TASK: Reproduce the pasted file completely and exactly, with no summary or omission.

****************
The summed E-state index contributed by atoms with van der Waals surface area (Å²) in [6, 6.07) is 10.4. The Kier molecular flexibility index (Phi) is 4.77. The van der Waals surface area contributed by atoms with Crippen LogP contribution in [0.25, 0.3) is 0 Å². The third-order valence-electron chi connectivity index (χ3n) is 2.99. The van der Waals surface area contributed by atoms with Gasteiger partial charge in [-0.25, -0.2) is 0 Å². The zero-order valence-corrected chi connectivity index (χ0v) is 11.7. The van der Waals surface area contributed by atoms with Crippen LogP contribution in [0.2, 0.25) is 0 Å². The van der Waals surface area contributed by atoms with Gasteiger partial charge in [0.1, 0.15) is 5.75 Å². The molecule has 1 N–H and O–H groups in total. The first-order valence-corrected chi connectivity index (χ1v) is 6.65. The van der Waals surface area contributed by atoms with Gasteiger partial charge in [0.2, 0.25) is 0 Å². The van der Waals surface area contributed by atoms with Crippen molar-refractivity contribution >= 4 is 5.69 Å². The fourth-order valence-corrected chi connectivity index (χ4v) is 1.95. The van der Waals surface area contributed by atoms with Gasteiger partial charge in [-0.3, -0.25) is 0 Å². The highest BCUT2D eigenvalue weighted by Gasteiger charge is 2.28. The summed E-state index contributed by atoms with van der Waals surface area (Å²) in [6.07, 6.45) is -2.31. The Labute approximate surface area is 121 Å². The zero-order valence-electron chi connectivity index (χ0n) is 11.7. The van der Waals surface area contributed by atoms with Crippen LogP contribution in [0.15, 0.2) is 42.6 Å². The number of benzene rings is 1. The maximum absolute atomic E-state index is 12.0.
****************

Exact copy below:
The summed E-state index contributed by atoms with van der Waals surface area (Å²) in [6, 6.07) is 10.4. The Kier molecular flexibility index (Phi) is 4.77. The van der Waals surface area contributed by atoms with Crippen LogP contribution in [0.25, 0.3) is 0 Å². The third-order valence-electron chi connectivity index (χ3n) is 2.99. The van der Waals surface area contributed by atoms with Gasteiger partial charge in [-0.25, -0.2) is 0 Å². The zero-order valence-corrected chi connectivity index (χ0v) is 11.7. The van der Waals surface area contributed by atoms with Crippen LogP contribution in [0.2, 0.25) is 0 Å². The van der Waals surface area contributed by atoms with Gasteiger partial charge in [0.1, 0.15) is 5.75 Å². The molecule has 1 N–H and O–H groups in total. The first-order valence-corrected chi connectivity index (χ1v) is 6.65. The van der Waals surface area contributed by atoms with Gasteiger partial charge in [0.2, 0.25) is 0 Å². The van der Waals surface area contributed by atoms with Crippen molar-refractivity contribution >= 4 is 5.69 Å². The fourth-order valence-corrected chi connectivity index (χ4v) is 1.95. The van der Waals surface area contributed by atoms with Gasteiger partial charge in [-0.3, -0.25) is 0 Å². The highest BCUT2D eigenvalue weighted by Gasteiger charge is 2.28. The summed E-state index contributed by atoms with van der Waals surface area (Å²) in [6.07, 6.45) is -2.31. The Labute approximate surface area is 121 Å². The zero-order valence-electron chi connectivity index (χ0n) is 11.7. The van der Waals surface area contributed by atoms with Crippen LogP contribution in [0.15, 0.2) is 42.6 Å². The number of benzene rings is 1. The maximum absolute atomic E-state index is 12.0.